Colon Cancer and Low Folate

Christina Dodd 

Colon cancer kills 655,000 people worldwide each year, making it the third leading cause of cancer related death and third common cause of cancer. In the United States alone 120,000 citizens are diagnosed with this disease each year with 55,000 citizens dying from colon cancer annually. Doctors recommend that regular colon cancer screening begin at age 50 for those at high risk of developing the disease. Screening for colon cancer can include fecal occult blood testing, colonoscopies, virtual colonoscopies and many other methods. Colon cancer can be prevented if detected early because most colon cancer forms from benign tumors that turn cancerous over a period of time if left untreated. Treatment includes surgery and chemotherapy for patients willing to treat their disease. A recent study published in the European Journal of Clinical Nutrition claims that a low amount of folate can lead to the development of colon cancer, colorectal cancer, or rectal cancer.

A study done in a hospital involved 596 men and women that suffer from colorectal cancer and 509 controls who ranged in age from 30 to 79. The study found that patients who consumed 180mg or less of folate per day were two times more likely to develop colon cancer compared to patients who ate 270mg of folate or more on a daily basis. The study also found that women who consumed more than 300mg of folate per day were 64 percent less likely to develop colorectal cancer compared to women that consumed 200mg of folate per day or less. In the same study, researchers found that there was no influence of folate intake on men’s colorectal cancer risk. The patients in the study with cancer were more likely to have the cancer because of their family history, because they consume more alcohol, and ten to be smokers. These patients were found to exercise less likely as well.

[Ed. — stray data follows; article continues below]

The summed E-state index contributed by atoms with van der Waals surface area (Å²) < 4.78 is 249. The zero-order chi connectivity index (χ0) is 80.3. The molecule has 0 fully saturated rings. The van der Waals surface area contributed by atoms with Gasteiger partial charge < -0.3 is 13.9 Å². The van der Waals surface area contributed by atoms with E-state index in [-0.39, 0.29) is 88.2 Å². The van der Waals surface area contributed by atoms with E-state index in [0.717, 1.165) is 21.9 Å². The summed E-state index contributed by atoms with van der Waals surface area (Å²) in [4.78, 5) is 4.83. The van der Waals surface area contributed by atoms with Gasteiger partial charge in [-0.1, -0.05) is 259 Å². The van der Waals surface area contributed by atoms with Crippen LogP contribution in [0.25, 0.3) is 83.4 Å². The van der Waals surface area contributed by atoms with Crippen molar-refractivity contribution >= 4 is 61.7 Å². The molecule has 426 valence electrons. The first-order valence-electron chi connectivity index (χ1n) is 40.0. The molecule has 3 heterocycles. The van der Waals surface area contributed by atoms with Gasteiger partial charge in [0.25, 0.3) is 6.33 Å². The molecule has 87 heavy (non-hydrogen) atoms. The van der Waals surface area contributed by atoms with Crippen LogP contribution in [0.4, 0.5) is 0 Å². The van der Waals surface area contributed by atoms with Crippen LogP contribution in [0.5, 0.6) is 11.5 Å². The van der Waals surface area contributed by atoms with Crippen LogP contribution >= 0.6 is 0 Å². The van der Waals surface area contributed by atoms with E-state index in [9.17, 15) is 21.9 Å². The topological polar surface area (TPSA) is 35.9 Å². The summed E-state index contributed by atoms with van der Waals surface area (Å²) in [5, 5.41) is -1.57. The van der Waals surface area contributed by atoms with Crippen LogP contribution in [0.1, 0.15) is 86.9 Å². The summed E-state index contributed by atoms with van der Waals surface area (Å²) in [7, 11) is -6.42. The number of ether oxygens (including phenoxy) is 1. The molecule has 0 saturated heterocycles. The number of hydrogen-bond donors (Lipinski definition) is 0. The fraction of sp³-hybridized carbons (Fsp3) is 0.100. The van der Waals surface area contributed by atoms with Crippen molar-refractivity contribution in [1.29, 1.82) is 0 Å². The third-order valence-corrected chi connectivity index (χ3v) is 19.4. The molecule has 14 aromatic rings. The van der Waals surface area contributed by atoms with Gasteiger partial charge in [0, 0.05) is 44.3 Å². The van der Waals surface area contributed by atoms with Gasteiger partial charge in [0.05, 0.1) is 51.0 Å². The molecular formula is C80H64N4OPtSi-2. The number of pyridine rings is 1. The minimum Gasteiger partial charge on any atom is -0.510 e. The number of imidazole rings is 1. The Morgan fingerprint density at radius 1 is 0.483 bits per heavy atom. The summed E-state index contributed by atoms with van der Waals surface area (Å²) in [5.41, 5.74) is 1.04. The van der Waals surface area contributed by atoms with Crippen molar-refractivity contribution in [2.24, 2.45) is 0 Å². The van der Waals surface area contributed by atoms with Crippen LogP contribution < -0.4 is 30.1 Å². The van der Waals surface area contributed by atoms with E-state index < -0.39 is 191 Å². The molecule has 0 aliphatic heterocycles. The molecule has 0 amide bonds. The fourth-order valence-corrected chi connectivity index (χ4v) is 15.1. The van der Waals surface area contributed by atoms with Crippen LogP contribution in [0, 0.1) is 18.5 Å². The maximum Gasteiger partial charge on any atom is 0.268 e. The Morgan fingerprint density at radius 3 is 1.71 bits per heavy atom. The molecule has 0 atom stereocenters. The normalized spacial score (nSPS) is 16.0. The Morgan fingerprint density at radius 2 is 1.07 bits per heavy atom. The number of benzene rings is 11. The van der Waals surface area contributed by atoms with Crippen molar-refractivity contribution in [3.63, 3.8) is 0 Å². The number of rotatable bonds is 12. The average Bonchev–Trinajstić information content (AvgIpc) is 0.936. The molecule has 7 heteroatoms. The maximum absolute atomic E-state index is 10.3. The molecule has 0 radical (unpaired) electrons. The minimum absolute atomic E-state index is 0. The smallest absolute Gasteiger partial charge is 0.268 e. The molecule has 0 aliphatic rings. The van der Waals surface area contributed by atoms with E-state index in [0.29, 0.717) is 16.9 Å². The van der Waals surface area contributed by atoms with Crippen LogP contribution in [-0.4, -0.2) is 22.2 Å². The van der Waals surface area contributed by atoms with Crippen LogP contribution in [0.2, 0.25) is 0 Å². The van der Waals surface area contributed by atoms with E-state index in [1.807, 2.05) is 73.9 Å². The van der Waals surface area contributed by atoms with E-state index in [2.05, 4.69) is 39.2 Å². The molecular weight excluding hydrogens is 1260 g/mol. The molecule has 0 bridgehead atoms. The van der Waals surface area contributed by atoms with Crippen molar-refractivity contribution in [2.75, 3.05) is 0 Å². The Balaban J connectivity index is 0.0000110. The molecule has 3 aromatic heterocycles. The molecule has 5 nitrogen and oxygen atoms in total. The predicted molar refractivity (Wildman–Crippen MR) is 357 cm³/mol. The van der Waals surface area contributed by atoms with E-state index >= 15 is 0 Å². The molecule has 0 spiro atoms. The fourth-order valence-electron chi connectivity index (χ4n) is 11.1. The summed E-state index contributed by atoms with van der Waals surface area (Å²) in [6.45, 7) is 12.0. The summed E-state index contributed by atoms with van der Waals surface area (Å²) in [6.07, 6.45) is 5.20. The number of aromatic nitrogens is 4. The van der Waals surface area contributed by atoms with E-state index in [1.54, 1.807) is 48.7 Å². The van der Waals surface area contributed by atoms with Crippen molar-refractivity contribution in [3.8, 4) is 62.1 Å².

Folate can be found in green, leafy vegetables and citrus fruits and should be eaten on a daily basis to help avoid the development of colon cancer. Some of the research done in the study suggests that this protective option could vary by the patient’s ethnic background. The findings of this study are vitally important because the findings suggest that colorectal cancer can be decreased simply by modifying the diet of the patient. The body requires folates because they help to form nucleotides, which are the building blocks of DNA and RNA, to copy DNA, and for other genetic functions. If a person has a low intake of folates he or she will be more at risk for genetic mutations that can cause the development of colorectal cancer.

Doctors also recommend changing the rest of your diet if you wish to prevent colon cancer. Other ways to prevent colon cancer is to add vegetables to your diet, eat a low-fat diet, fruits to your diet, add whole grain to your diet and drink green tea regularly because it is high in antioxidants, which can help anyone trying to prevent colon cancer.